Vibra Healthcare Pays $32.7 Million to Settle Medically Unnecessary Services False Claims Allegations

The Department of Justice recently announced that Vibra Healthcare, LLC (Vibra), a hospital provider headquartered in Mechanicsburg, Pennsylvania, agreed to $32.7 million, to resolve claims that Vibra violated the False Claims Act by billing Medicare for medically unnecessary services.  Vibra’s specialty hospitals treat medically complex patients who suffer from major orthopedic, neurologic, stroke, multiple traumas, cardiac and respiratory conditions. Vibra and its affiliates currently own and operate 36 long term care hospitals (LTCHs) and inpatient rehabilitation facilities (IRFs) in 18 states.

Medicare beneficiaries are entitled to receive care that is determined by their clinical needs and not the financial interests of healthcare providers,” said Principal Deputy Assistant Attorney General Benjamin C. Mizer, head of the Justice Department’s Civil Division.  “All providers of taxpayer-funded federal healthcare services, whether contractors or direct billers, will be held accountable when their actions cause false claims for medically unnecessary services to be submitted.

The allegations were originally filed under the whistleblower provisions of the False Claims Act by Sylvia Daniel who was a former health information coder at Vibra Hospital of Southeastern Michigan.  The Government intervened in the case and alleged that between 2006 and 2013, Vibra admitted numerous patients to five of its LTCHs and to one of its IRFs who did not demonstrate signs or symptoms that would qualify them for admission.  In addition, Vibra allegedly extended the stays of its LTCH patients without regard to medical necessity, qualification and/or quality of care.  In some instances, Vibra allegedly ignored the recommendations of its own clinicians, who deemed these patients ready for discharge.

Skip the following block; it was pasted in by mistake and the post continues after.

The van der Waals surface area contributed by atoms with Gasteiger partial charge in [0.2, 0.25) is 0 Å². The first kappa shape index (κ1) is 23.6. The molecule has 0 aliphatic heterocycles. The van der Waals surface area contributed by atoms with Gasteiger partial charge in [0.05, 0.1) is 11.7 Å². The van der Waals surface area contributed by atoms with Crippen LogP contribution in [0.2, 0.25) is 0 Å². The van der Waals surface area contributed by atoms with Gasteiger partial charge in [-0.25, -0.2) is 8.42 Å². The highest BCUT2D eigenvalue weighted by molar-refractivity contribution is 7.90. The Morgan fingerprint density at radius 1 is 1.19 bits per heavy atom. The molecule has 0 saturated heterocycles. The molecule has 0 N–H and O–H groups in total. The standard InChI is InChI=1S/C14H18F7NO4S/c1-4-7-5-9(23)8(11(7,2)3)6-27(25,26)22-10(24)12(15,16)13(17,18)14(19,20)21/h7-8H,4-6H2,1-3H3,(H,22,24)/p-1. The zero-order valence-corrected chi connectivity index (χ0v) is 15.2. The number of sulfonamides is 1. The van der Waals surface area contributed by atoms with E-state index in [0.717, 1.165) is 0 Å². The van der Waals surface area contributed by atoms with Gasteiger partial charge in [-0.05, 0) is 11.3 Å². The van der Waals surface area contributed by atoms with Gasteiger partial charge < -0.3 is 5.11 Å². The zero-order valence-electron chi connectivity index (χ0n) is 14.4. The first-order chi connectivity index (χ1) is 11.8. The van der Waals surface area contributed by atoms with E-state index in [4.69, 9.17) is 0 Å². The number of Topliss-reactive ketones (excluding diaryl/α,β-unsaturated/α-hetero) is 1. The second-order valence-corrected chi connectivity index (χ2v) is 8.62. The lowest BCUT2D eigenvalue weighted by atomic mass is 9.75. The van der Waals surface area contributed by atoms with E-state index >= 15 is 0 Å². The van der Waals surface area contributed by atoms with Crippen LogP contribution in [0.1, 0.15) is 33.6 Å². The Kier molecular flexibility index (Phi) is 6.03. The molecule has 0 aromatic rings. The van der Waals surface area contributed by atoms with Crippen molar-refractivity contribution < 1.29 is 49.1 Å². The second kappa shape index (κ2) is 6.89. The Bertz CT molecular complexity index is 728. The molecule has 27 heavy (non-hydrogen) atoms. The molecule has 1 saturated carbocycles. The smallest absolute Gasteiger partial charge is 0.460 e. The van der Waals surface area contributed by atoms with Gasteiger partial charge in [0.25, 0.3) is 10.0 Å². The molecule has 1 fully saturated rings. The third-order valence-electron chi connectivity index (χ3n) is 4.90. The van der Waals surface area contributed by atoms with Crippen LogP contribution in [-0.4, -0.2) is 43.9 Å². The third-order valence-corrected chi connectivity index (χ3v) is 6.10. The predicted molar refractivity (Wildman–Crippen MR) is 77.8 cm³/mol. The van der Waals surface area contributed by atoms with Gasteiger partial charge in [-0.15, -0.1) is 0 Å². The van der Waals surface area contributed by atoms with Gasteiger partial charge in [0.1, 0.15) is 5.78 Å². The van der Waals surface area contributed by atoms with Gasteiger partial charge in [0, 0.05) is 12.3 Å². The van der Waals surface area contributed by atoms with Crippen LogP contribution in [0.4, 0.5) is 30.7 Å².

“Medical necessity is fundamental if health providers wish to claim taxpayer funds for medical care,” said Special Agent in Charge C.J. Porter of the U.S. Department of Health and Human Services’ Office of Inspector General (HHS-OIG).  “OIG is committed to protecting precious Medicare dollars and ensuring that beneficiaries receive quality, necessary long term care.”

Our law firm previously represented a successful whistleblower against Select Medical Corporation, resulting in a $7.5 million settlement. Our client alleged and the Government intervened in her allegations involving illegal referral arrangements and excessive fee arrangements under Medical Director Agreements between Select Medical Corporation and certain physicians who were parties to such agreements in violation of the federal Anti-Kickback Statute.  Specifically, the United States and the covered conduct in the settlement agreement contended that Select Medical Corporation (1) knowingly presented or caused to be presented false or fraudulent claims for payment or approval to the United States for services rendered to Medicare patients who were unlawfully referred by Directors retained at Select’s Ohio LTACH facilities under agreements in effect between January 1, 2003 through December 31, 2006 and (2) entered into prohibited financial relationship with the Directors at Select’s Ohio LTACH facilities that were in effect between January 1, 2003 through December 31, 2006 and made illegal payments to these Directors under those relationships in violation of the Stark law during the period from January 1, 2003 through December 30, 2006; and (3) entered into prohibited financial relationships with Directors retained by Select Ohio LTACH facilities that were in effect between January 1, 2003 through December 21, 2006 and made illegal payments in excess of fair market value under those relationships.

Select Medical Corporation operated over 110 LTACHs nationwide located in 28 states.  As part of the settlement, Select Specialty Hospital System entered into a Corporate Integrity Agreement that mandated strict reporting and monitoring requirements.

Our law firm in interested in representing whistleblowers with knowledge of violations of the False Claims Act including violations of the law involving hospitals and hospital systems nationwide.